The History Museum on the Square is exhibiting Votes for Women: A Portrait of Persistence to celebrate the 100th anniversary of women’s suffrage. Part of the exhibit shows a documentary of songs from the suffrage era, compiled by a Springfield researcher.
The traveling exhibit is organized by the Smithsonian Institution, according to the History Museum’s Facebook page. The exhibit documents the suffrage movement in celebration of the centennial of the ratification of the 19th Amendment, which gave many women in the United States the right to vote.
Francie Wolff was a librarian Southwest Missouri State University in the 90s when she read about a train ride in the late 1800s that involved women singing a popular suffrage song to a group of men. Wolff said she looked for other suffrage songs, but found no one had compiled any. She began to look for more.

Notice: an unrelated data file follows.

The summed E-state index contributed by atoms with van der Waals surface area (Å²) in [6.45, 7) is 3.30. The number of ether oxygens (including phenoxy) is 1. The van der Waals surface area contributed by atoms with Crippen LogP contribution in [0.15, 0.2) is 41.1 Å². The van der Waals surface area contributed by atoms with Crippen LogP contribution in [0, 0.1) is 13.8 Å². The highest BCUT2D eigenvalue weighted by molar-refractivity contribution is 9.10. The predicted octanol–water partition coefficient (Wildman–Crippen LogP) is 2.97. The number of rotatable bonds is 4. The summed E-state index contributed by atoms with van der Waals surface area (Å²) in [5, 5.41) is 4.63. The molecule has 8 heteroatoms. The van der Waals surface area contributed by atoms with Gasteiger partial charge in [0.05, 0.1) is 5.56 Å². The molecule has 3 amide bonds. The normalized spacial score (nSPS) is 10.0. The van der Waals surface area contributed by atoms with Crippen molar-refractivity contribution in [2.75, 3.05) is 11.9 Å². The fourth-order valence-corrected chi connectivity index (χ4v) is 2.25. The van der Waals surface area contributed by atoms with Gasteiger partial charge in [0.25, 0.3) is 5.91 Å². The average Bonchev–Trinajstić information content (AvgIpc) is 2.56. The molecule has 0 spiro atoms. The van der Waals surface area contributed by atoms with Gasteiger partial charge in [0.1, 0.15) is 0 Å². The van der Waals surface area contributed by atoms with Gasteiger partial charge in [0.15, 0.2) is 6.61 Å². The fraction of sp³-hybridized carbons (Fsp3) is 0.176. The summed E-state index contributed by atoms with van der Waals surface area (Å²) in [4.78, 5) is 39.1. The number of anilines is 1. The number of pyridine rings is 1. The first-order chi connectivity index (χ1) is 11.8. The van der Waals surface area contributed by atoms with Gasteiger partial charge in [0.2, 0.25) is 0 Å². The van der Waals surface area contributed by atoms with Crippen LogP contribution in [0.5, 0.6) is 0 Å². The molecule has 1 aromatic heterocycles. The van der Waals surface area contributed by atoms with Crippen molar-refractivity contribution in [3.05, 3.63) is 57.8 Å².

“I felt like I was digging for gold," Wolff told KSMU. "I could not believe that this history was unknown.”
Her research led to an Ozarks Public Television documentary called Give Ballots to the Mothers, as well as a songbook of suffrage-era tunes.
Wolff shared a protest song from the songbook, which compared denying women suffrage to “taxation without representation.”
“To tax one who’s not represented // is tyranny, tell if you can // why woman should not have the ballot? // She’s taxed just the same as a man.”
Wolff’s documentary will be on display at the History Museum, and copies of the songbook will be available for purchase. The exhibit will run through September 27th. Links to the documentary can be found here.